The bill includes an amendment that prohibits the Department of Justice — which includes the Drug Enforcement Administration — from using funds to interfere with state medical marijuana laws. A similar amendment has been offered seven times in Congress, failing in 2003, 2004, 2005, 2006, 2007, and 2012. The House finally approved it in May when it was offered by Rep. Dana Rohrabacher (R-CA) as an amendment to the Commerce, Justice, Science, and Related Agencies Appropriations Act.
Archive for the ‘Drug Enforcement Administration’ category
According to a Denver Post story, Colorado is scheduled to begin administering significant funding for the largest ever state-supported medical marijuana research grant program starting in early 2015. It is anticipated that Colorado’s health department will release the program’s official request for applications sometime this week. The state expects to deliver $9 million geared towards research on the medical effects of marijuana. There is, however, skepticism over who will be able to accept funding for the research program due to marijuana’s federally illegal status.
At a recent meeting, several members of the health department questioned whether or not university-based researchers would be able to participate in the research program without first receiving approval from the federal government. Some members fear that the university review boards may disapprove of projects that are seen as being too controversial or as threats to the university’s federal funding, regardless of state-funded approval for the research.
As stated by the health department’s executive director, Dr. Larry Wolk, “It’s going to be a challenge for the applicant.” Although, Dr. Paula Riggs, a council member who is an addiction medicine specialist at the University of Colorado, said researchers can reduce that concern by getting approval from the Drug Enforcement Administration, but such approval typically takes a long time. “You can do it,” she said, “but you have to jump through hoops.”
[MPP emphasis added]
With the Governor of Colorado signing a law allowing the state to fund up to $10 million for research into the medical benefits of marijuana, the state has demonstrated its ability to jump through the federal government’s “hoops.” What remains now is the issue of eliminating the obstacles brought upon by the federal government in giving researchers the opportunity to investigate the benefits medical marijuana.
In a profile published this week by The New Yorker magazine, President Barack Obama acknowledged the fact that marijuana is less harmful than alcohol for the consumer. Yet federal law classifies marijuana as a Schedule 1 drug, a category the Drug Enforcement Administration (DEA) considers “the most dangerous drugs of all the drug schedules.” It’s time for that to change.
The Controlled Substances Act gives the executive branch, led by President Obama, the legal authority to remove marijuana from the DEA’s schedule of drugs. That authority should be exercised immediately.
Please sign our Change.org petition calling on President Obama to remove marijuana from the DEA’s schedule of drugs. Then share it widely with your friends and relatives, and encourage them to sign and share it, too.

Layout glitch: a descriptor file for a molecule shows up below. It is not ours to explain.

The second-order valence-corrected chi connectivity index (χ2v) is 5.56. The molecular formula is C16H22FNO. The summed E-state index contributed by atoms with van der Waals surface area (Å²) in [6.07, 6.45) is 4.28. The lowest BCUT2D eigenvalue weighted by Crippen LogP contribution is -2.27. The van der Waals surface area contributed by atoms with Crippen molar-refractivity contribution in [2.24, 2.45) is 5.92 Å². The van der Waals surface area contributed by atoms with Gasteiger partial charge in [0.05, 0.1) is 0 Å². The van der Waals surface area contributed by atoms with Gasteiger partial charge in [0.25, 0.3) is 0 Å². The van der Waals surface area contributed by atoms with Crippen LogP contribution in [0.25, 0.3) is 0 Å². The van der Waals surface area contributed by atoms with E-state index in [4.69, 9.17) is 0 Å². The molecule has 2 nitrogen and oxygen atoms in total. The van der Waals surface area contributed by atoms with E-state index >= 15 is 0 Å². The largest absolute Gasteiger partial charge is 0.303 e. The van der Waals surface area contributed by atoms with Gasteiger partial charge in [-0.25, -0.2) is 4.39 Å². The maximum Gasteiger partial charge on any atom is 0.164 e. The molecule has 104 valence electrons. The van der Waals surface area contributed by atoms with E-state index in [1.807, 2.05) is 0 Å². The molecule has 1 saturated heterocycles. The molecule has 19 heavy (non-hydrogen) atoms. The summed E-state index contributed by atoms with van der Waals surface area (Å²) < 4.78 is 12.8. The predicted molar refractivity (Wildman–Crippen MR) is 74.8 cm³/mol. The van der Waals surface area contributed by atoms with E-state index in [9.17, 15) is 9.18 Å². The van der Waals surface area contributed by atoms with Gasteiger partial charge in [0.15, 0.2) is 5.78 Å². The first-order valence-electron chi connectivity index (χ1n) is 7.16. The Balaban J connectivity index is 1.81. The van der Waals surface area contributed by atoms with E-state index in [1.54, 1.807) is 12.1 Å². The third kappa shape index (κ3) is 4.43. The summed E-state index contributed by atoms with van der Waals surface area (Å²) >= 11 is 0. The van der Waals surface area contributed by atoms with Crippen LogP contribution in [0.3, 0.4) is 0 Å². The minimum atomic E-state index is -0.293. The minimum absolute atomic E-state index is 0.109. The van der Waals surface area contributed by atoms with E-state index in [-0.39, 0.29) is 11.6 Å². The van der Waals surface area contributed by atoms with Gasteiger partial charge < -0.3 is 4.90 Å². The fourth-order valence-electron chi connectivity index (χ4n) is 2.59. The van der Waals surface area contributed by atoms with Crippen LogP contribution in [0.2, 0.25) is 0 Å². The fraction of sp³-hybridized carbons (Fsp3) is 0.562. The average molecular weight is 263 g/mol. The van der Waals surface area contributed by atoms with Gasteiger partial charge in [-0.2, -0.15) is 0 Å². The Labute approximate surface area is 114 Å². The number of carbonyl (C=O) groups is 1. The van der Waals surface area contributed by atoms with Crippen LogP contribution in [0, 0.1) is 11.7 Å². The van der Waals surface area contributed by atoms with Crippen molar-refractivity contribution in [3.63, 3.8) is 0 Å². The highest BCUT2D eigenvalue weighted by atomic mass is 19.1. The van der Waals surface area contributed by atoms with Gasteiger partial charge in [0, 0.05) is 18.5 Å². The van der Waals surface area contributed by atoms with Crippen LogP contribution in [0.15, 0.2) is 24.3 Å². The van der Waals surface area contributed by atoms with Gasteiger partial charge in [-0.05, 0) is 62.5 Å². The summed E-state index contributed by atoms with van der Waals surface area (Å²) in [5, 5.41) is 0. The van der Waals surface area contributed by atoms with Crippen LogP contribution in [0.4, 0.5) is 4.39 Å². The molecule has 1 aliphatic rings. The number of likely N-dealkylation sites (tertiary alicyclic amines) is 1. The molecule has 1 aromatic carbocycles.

The president clearly recognizes that marijuana is safer than alcohol — which is not a scheduled drug — so he should do everything he can to ensure our federal laws reflect that fact. Actions speak louder than words, and it’s time for the president to take action.
Sign our petition now and tell President Obama to remove marijuana from the DEA’s schedule of drugs. Marijuana is objectively less harmful than alcohol, and it is time for our government to start treating it that way.
For a dozen years, top Mexican officials have been trying to get the U.S. to arrest Lopez to turn him over to them, where it is likely, the Times suggests, that he will be tortured and killed. Yet the U.S. Marshals Service raided him -- but he spotted the surveillance and fled. He has been hiding out ever since.
This extensive report confirms our worst suspicions that considerations of justice are abandoned when powerful politicians and powerful criminals feel threatened, and when the trade and political interests of the U.S. may be affected. In this account, the decisions of the U.S. Attorney General and the Secretary of State about protecting a man who was offered protection by the U.S. for his life-endangering cooperation are swayed by political considerations. When does a government betray someone it has offered to protect?
Drug enforcement is such a peculiar species of law enforcement. No matter how zealously anti-drug agents, prosecutors or officials might be, they all recognize at some level, because the drug trade is so large and perpetual, that any individual load of drugs or any individual defendant is ultimately insignificant. Considerations of national security, national economics, and national politics -- if pressing -- will always trump any investigation.
Is this a form of corruption? Or is it a necessary exercise of discretion? Is letting a cartel leader go for reasons of state legally or morally different than letting a juvenile street dealer go for reasons of compassion and retaining the human capital of a community?
Click here to subscribe to NORMLtv and receive alerts whenever new content is added.
The latest installment of “This Week in Weed” is now streaming on NORMLtv.
This week: A big drop in DEA marijuana plant seizures year over year and a new study illustrates how cannabis can help keep patients from the dangers of pharmaceutical opiates.